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Colorado vehicular homicide conviction can mean years in prison

A few days ago, the Denver Channel reported that a 27-year-old Colorado man was sentenced to four years in prison after his conviction earlier this year on charges of vehicular homicide and DUI. He was arrested in March of last year after a crash near Fort Collins that killed his 25-year-old fiancée.

Law enforcement officials said at the time of his arrest that his BAC (blood alcohol content) was 0.219 percent. The legal threshold in the state is 0.08 percent.

The Red Feather Lakes man reportedly lost control of his pick-up truck while negotiating a curve.

Some readers might recall that last year a Littleton lawmaker last year pointed out that eight people convicted of vehicular homicide and DUI between July 1 of 2012 and July 1 of 2013 did not serve time in prison. The defendants were sentenced instead to probation of varying lengths.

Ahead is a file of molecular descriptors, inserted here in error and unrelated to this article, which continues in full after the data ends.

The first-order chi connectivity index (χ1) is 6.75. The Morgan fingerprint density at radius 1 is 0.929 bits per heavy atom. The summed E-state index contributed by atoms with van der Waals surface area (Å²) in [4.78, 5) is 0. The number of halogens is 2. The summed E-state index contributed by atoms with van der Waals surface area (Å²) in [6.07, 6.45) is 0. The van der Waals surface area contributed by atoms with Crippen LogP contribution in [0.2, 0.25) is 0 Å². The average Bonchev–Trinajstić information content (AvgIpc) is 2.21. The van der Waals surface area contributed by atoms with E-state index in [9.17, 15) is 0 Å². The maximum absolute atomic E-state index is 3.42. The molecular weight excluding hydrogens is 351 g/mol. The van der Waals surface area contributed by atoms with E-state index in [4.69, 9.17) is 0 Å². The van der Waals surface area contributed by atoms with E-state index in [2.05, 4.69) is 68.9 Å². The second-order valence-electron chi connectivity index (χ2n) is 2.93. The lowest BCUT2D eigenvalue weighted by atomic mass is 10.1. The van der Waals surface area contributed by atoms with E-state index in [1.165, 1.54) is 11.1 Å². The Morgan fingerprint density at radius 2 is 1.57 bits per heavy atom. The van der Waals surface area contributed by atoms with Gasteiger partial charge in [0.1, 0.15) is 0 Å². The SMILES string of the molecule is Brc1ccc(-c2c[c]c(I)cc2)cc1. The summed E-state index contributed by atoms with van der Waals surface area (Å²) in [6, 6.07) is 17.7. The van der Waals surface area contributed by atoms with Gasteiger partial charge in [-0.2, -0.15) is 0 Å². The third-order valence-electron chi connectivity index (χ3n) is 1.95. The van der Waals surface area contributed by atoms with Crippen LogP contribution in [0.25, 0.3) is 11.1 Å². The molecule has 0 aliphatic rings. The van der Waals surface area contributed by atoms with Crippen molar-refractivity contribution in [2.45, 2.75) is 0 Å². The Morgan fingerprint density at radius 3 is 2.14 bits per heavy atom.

Rep. Polly Lawrence proposed a bill to require prison time for all of those convicted of the pair of charges. Her proposal did not make it through the legislature, however.

Instead, lawmakers decided it was better to continue to allow judges to have discretion in matters. That means quite simply that a judge can hear all the facts of the case and decide whether a person deserves prison or not. Not everyone is guilty to the same degree; there are sometimes mitigating factors to consider.

A Denver attorney experienced in DUI and vehicular homicide defense can help make those factors clear to a judge and jury so that the punishment does not exceed the crime.

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